Bow's Bush Bed
When you're out in the bush and the ground is wet (perhaps you
are in a swamp) and the bugs are bad ... what will you do for a
bed? On this page I will show you how to sleep dry and bug-free
using what I call "Bow's Bush Bed"! This series of photos was
taken while I was training some military personnel -- that's why
I have had to black out their faces.
|This system has many
advantages. We were training in bug season and there
were a lot of bugs.
So I have what I call "bows bush bed" as an "option".
We start with some pieces of leftover materials like
|Then I will find a spot to
hold them up off the ground -- this can be between two
trees, or on this bench as seen here.
|Then I start by using
cordage and weaving a horizontal pattern first (I am,
for the purpose of this demo, using a white cordage to
better illustrate my process, and it is quite a bit
larger than needed).
|Next, I will start my
vertical weaving pattern which now will start to tighten
and solidify this pattern.
|Once I have completed the
two weaving patterns you should end up with something
that looks like this.
|Now at this point we take
this bed and tie it in the trees, finding three trees as
I have here is the easiest. I have then placed a ground
sheet on the top of it, and my tarp is over that, to
keep the rain off.
|Now I collect some moss
and place it over the ground sheet -- this forms my
sleeping pad! It makes this system very comfortable. You
can use one sheet under you and one over you later for
your sleeping bag if desired, or you don't have a
|To complete my system,
especially in the bug season, I place a fire pit on the
moss at the foot of my bed, then a smudge pot to ward
off the bugs.
This system has a lot of option attached
to it, as I outlined to these troops.
I especially like it in the fall in the wet season
because it offers me a dry platform with which to work,
it is extremely comfortable, and it is easy to set up.
This size as seen here is bigger than I normally make
them, but for this demo it help visualize the idea.
|As seen here, this bed is
very stable and very comfortable! And is a great bug/wet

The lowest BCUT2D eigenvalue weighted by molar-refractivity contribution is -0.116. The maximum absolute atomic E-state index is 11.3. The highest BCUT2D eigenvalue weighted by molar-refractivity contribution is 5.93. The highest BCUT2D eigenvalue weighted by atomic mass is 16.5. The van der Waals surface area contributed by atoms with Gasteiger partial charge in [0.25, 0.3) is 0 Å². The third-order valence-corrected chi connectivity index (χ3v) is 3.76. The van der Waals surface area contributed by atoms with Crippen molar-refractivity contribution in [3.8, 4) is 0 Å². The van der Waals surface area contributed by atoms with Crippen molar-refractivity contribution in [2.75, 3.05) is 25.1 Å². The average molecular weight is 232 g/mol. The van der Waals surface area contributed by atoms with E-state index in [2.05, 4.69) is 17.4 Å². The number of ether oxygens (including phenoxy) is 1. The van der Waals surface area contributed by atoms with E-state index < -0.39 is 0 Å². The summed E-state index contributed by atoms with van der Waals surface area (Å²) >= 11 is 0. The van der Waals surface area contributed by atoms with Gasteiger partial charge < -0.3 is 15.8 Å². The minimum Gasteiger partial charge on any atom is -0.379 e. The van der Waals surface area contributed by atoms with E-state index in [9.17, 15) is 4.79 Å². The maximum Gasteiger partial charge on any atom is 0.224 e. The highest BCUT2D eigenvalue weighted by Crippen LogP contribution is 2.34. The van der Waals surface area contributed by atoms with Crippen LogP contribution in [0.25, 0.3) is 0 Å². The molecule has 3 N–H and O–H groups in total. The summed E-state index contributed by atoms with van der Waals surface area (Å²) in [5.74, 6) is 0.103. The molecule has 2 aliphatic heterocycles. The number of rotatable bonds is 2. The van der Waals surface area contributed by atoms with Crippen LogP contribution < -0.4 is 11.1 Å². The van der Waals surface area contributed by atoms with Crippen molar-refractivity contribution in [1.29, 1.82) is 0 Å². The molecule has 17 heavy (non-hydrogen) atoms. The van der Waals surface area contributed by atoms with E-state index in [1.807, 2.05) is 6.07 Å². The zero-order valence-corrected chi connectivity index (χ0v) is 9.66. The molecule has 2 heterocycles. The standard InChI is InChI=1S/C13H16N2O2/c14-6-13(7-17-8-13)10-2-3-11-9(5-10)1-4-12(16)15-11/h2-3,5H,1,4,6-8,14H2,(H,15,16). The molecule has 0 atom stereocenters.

weather system, that I have used a lot.
This is one of
my versions of this system I use. I have in the bush
used many variations of this depending on the conditions
|And comfortable it is! I
like to enjoy my works as well as the next man.
a great "option" as I always say in the bush.
And, how stable and strong is this
"bow's bush bed''? Well here is over 500 lbs of
soldiers on this system and it is still hanging
Above, I have demonstrated the bed section hanging
off the ground with a tarp overhead and left it open
to show you the workings of the interior. Now this
picture here depicts how I usually complete my "bows
bush bed". This would be the cover on this shelter
system (imagine this added to the pictures you
Seen here, yes, it is hanging off
the ground! Some of the shelters I use, I will hang
them like this, especially in a very wet area, or if
there's a chance of a very wet day coming. Shown on
this angle, I have left the front section not
completed in order to allow viewing of the inside.
What has to be completed now, is adding my moss
sheets, and my stone and pot for my smudge, and my
small smoke vent. This system is ALMOST COMPLETED!
Here is a side view of the same shelter, but resting
on the ground.
Sometimes with my shelters,
depending on the season, I often leave one end open
to allow easy access into the interior and a good
exchange of air, especially in the hot seasons or
bug season. However, in late fall I would enclose
the system, leaving a small opening at the side to
allow access into this shelter.
This system, set up as you see here, offers a lot
of advantages to a bush wonderer. Some easily seen
and some not understood till you have slept in them.
I have many more ideas with these kinds of shelters. When people show up and I
take them on trips in the bush to "live" the process, I like then to depict many
more ideas that follow some of my "bush shelters". I have found that by working
in all four seasons as I do, many new "options" for shelters come up that I have
worked with and found beneficial for each season. There always seems to be
something new nature has in store for skills. I am always amazed!
some pictures of my articles, it often seems easy to see it being developed, and
it doesn't seem as though it would be a very tough task to go out in the bush
when in need of an " option" and work out some of these ideas. However, seeing
it being done, and actually going in the bush alone and in need of some bush
skills is altogether a different thing! Trust me on this -- there is no
substitute for practice! No other way.